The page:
The last time I posted on these pages, almost a month ago, I wrote about the physical pain I felt after a freak, but still kind of humorous ski accident. An unplanned collision between myself and a block of ice in Galena, IL relegated my left hindquarter to several weeks of existence as a piece of abstract, performance art.
Once a prolific blogger, I haven't been able to write since that time. I wish I could lay blame for my creative coma on an exciting new publishing job. I am now in my seventh week at work ghost writing for a widely respected real estate and financial expert. After a fortnight spent as a deer in headlights, waiting for my boss to uncover my secret lack of talent and send me packing, I am adjusting remarkably well. Turns out I have a much greater mind for writing about personal finance and the housing market than I ever suspected. This is ironic because I am eight years past a personal bankruptcy, my runaway mother's final gift, and I own neither property nor dare to approach a credit card. Go figure.
The story of my life the last two years has been the struggle to obtain a writing career in a decimated job market, which feels even more depressed for purveyors of the pen. I temped, I freelanced, I danced, I interviewed until my eyes crossed, but that mission is finally accomplished.
Now my story takes a different shape: the tale of finding myself and losing a marriage in the process.
I have written, often opaquely, about my complicated, crazy love story with husband Eddie. Two people born continents apart (he: India, me: US), from completely differing family backgrounds (his: traditional and close knit, mine: erratic, unorthodox and unstable) who had very little in common on paper. But opposites attract don't they? And once Eddie and I came together in February of 2006, the proverbial sparks flew. Some might say the flames burned a little too brightly. Even before “I do,” there were the kind of third degree injuries that should have given us both pause.
But we would have none of it, united by stubborness if nothing else. Eddie and I were soulmates, so ignoring warnings from friends, family and co-workers, who saw where our volatility and lack of common ground must lead, we married in a lavish ceremony in India in December of 2007. Pop rock artist Pink released a song right around that time. The track, called “Who Knew?” contains the following lyrics:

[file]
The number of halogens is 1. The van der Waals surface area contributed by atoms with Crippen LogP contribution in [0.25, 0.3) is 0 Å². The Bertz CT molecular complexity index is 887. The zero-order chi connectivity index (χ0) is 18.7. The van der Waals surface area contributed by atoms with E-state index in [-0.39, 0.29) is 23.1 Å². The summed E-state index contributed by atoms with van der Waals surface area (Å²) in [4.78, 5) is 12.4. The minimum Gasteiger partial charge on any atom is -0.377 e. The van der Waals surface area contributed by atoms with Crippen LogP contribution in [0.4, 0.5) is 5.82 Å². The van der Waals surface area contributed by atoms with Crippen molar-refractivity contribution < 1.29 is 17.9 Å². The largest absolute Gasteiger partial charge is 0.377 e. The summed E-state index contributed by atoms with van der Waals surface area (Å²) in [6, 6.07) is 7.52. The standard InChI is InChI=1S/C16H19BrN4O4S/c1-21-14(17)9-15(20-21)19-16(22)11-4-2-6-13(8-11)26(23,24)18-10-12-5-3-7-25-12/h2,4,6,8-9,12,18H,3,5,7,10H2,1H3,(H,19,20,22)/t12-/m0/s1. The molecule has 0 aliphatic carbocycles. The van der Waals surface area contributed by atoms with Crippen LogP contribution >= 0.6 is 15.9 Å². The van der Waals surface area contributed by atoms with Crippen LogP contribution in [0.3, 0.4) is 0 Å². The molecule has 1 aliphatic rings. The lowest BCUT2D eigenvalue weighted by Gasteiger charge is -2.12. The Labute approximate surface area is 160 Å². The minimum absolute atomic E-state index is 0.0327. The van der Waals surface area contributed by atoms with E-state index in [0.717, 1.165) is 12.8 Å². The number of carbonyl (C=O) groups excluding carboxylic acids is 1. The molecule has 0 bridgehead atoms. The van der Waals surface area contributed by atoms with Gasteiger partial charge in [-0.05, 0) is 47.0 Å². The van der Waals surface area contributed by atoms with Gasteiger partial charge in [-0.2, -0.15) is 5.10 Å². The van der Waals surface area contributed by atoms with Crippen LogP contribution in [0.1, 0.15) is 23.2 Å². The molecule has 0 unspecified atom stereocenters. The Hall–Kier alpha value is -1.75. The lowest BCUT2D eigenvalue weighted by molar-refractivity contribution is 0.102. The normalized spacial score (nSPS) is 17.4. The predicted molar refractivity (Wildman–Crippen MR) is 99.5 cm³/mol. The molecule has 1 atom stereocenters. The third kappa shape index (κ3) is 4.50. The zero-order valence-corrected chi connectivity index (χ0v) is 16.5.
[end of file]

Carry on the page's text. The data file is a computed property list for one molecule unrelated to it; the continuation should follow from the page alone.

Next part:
“If someone said three years from now, you'd be long gone, I'd stand up and punch them in the mouth, 'cuz they're all wrong.”
That sums up the feelings of a lonely bride in Raipur, a small Indian city, on 12/5/07. I missed receiving my Master's degree in person to marry the man of my dreams. I flew thousands of miles without so much as a friend or family member by my side to watch me walk down the aisle (or around the fire, as the case may be). I agreed to face-saving schemes (for my new family) that required lies about my age and parentage, and worst of all, I pretended not to notice that my groom was a little bit more reluctant than could be explained by the phenomenon of “cold feet.” All this I did because I KNEW Eddie was my destiny. It didn't matter how we got there, just that we did and oh! The stories we'd have for our children.
But there are no children, and now there is no longer a marriage. Almost four weeks ago, we made the mutual and terrible decision to separate. I will move out of our rented condo on the 16th of April. A chain of events that began almost two years ago with infidelity (his), therapy (mine), and a divergence of career and family goals has culminated in two very sad, very tired, very estranged broken hearts.
In the coming weeks, months and years, I will need to learn to live a life I never anticipated but probably should have. There is much more to do, to think and to say before I can begin to make sense of where I stand at the age of 32.5: at long last professionally satisfied, but personally annihilated.